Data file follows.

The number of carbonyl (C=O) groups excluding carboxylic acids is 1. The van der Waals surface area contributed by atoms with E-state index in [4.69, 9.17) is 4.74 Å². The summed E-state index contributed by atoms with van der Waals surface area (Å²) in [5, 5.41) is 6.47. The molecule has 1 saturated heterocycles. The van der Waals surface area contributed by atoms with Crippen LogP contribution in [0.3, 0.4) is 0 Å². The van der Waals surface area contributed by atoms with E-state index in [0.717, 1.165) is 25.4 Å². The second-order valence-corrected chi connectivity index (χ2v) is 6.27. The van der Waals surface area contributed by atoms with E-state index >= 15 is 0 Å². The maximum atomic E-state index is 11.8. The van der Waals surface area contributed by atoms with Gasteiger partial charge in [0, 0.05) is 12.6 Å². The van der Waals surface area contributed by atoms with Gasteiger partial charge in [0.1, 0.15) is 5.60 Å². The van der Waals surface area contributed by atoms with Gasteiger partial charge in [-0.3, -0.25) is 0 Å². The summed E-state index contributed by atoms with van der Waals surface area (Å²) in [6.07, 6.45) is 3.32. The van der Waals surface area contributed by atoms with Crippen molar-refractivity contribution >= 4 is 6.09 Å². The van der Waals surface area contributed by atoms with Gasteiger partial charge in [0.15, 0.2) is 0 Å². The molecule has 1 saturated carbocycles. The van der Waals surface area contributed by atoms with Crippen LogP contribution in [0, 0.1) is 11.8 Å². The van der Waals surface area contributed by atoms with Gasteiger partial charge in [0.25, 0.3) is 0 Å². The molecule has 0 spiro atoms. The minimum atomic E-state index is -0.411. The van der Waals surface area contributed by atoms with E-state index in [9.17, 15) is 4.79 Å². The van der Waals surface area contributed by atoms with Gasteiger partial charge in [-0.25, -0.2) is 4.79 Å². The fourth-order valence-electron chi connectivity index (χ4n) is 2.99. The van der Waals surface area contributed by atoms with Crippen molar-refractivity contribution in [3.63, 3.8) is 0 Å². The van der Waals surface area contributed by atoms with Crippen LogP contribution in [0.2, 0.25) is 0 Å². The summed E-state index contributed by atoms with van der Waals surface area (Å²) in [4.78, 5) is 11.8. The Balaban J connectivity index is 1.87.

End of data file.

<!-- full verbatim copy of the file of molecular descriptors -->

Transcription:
The number of carbonyl (C=O) groups excluding carboxylic acids is 1. The van der Waals surface area contributed by atoms with E-state index in [4.69, 9.17) is 4.74 Å². The summed E-state index contributed by atoms with van der Waals surface area (Å²) in [5, 5.41) is 6.47. The molecule has 1 saturated heterocycles. The van der Waals surface area contributed by atoms with Crippen LogP contribution in [0.3, 0.4) is 0 Å². The van der Waals surface area contributed by atoms with E-state index in [0.717, 1.165) is 25.4 Å². The second-order valence-corrected chi connectivity index (χ2v) is 6.27. The van der Waals surface area contributed by atoms with E-state index >= 15 is 0 Å². The maximum atomic E-state index is 11.8. The van der Waals surface area contributed by atoms with Gasteiger partial charge in [0, 0.05) is 12.6 Å². The van der Waals surface area contributed by atoms with Gasteiger partial charge in [0.1, 0.15) is 5.60 Å². The van der Waals surface area contributed by atoms with Gasteiger partial charge in [-0.3, -0.25) is 0 Å². The summed E-state index contributed by atoms with van der Waals surface area (Å²) in [6.07, 6.45) is 3.32. The van der Waals surface area contributed by atoms with Crippen molar-refractivity contribution >= 4 is 6.09 Å². The van der Waals surface area contributed by atoms with Gasteiger partial charge in [0.15, 0.2) is 0 Å². The molecule has 1 saturated carbocycles. The van der Waals surface area contributed by atoms with Crippen LogP contribution in [0, 0.1) is 11.8 Å². The van der Waals surface area contributed by atoms with Gasteiger partial charge in [0.25, 0.3) is 0 Å². The molecule has 0 spiro atoms. The minimum atomic E-state index is -0.411. The van der Waals surface area contributed by atoms with E-state index in [9.17, 15) is 4.79 Å². The van der Waals surface area contributed by atoms with Gasteiger partial charge in [-0.25, -0.2) is 4.79 Å². The fourth-order valence-electron chi connectivity index (χ4n) is 2.99. The van der Waals surface area contributed by atoms with Crippen molar-refractivity contribution in [3.63, 3.8) is 0 Å². The van der Waals surface area contributed by atoms with Crippen LogP contribution in [0.2, 0.25) is 0 Å². The summed E-state index contributed by atoms with van der Waals surface area (Å²) in [4.78, 5) is 11.8. The Balaban J connectivity index is 1.87.